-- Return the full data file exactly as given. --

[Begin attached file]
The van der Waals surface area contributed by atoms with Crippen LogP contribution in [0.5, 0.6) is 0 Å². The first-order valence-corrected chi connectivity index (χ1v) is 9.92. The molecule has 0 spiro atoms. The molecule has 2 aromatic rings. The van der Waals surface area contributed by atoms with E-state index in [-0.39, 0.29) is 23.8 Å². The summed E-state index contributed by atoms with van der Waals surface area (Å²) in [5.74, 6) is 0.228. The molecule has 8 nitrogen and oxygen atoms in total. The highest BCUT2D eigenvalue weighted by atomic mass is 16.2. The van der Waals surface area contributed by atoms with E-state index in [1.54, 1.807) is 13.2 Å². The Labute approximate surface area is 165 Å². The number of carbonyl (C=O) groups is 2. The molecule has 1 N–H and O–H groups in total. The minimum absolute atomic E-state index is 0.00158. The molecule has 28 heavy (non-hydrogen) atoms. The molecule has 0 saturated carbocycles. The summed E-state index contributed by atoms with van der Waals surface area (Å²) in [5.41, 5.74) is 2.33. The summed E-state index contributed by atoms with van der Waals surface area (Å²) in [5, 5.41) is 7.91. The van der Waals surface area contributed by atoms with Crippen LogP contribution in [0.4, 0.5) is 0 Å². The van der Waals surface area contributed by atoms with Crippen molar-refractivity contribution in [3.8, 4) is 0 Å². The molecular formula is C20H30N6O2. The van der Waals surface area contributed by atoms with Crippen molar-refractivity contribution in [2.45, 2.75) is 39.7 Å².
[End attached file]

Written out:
The van der Waals surface area contributed by atoms with Crippen LogP contribution in [0.5, 0.6) is 0 Å². The first-order valence-corrected chi connectivity index (χ1v) is 9.92. The molecule has 0 spiro atoms. The molecule has 2 aromatic rings. The van der Waals surface area contributed by atoms with E-state index in [-0.39, 0.29) is 23.8 Å². The summed E-state index contributed by atoms with van der Waals surface area (Å²) in [5.74, 6) is 0.228. The molecule has 8 nitrogen and oxygen atoms in total. The highest BCUT2D eigenvalue weighted by atomic mass is 16.2. The van der Waals surface area contributed by atoms with E-state index in [1.54, 1.807) is 13.2 Å². The Labute approximate surface area is 165 Å². The number of carbonyl (C=O) groups is 2. The molecule has 1 N–H and O–H groups in total. The minimum absolute atomic E-state index is 0.00158. The molecule has 28 heavy (non-hydrogen) atoms. The molecule has 0 saturated carbocycles. The summed E-state index contributed by atoms with van der Waals surface area (Å²) in [5.41, 5.74) is 2.33. The summed E-state index contributed by atoms with van der Waals surface area (Å²) in [5, 5.41) is 7.91. The van der Waals surface area contributed by atoms with Crippen LogP contribution in [0.4, 0.5) is 0 Å². The van der Waals surface area contributed by atoms with Crippen molar-refractivity contribution in [3.8, 4) is 0 Å². The molecular formula is C20H30N6O2. The van der Waals surface area contributed by atoms with Crippen molar-refractivity contribution in [2.45, 2.75) is 39.7 Å².